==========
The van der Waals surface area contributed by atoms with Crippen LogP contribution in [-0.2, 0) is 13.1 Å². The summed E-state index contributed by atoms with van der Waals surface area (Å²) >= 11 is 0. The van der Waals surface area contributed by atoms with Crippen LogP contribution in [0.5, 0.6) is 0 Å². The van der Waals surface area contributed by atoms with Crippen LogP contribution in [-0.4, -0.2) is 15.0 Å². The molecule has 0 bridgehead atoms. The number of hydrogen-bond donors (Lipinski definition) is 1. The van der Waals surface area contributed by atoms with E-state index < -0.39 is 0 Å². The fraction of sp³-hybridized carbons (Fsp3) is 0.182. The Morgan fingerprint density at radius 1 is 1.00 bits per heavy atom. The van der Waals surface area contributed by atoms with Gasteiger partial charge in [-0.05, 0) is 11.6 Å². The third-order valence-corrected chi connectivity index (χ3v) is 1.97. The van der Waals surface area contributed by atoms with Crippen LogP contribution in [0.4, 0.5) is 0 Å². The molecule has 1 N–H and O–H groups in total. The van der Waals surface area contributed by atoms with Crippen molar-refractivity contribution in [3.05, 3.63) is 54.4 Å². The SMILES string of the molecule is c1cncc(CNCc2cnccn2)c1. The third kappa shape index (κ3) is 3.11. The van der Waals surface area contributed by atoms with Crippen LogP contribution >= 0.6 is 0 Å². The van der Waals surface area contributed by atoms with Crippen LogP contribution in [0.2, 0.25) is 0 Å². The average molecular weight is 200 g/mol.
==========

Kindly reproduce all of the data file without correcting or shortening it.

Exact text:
The van der Waals surface area contributed by atoms with Crippen LogP contribution in [-0.2, 0) is 13.1 Å². The summed E-state index contributed by atoms with van der Waals surface area (Å²) >= 11 is 0. The van der Waals surface area contributed by atoms with Crippen LogP contribution in [0.5, 0.6) is 0 Å². The van der Waals surface area contributed by atoms with Crippen LogP contribution in [-0.4, -0.2) is 15.0 Å². The molecule has 0 bridgehead atoms. The number of hydrogen-bond donors (Lipinski definition) is 1. The van der Waals surface area contributed by atoms with E-state index < -0.39 is 0 Å². The fraction of sp³-hybridized carbons (Fsp3) is 0.182. The Morgan fingerprint density at radius 1 is 1.00 bits per heavy atom. The van der Waals surface area contributed by atoms with Gasteiger partial charge in [-0.05, 0) is 11.6 Å². The third-order valence-corrected chi connectivity index (χ3v) is 1.97. The van der Waals surface area contributed by atoms with Crippen LogP contribution in [0.4, 0.5) is 0 Å². The molecule has 1 N–H and O–H groups in total. The van der Waals surface area contributed by atoms with Crippen molar-refractivity contribution in [3.05, 3.63) is 54.4 Å². The SMILES string of the molecule is c1cncc(CNCc2cnccn2)c1. The third kappa shape index (κ3) is 3.11. The van der Waals surface area contributed by atoms with Crippen LogP contribution >= 0.6 is 0 Å². The van der Waals surface area contributed by atoms with Crippen LogP contribution in [0.2, 0.25) is 0 Å². The average molecular weight is 200 g/mol.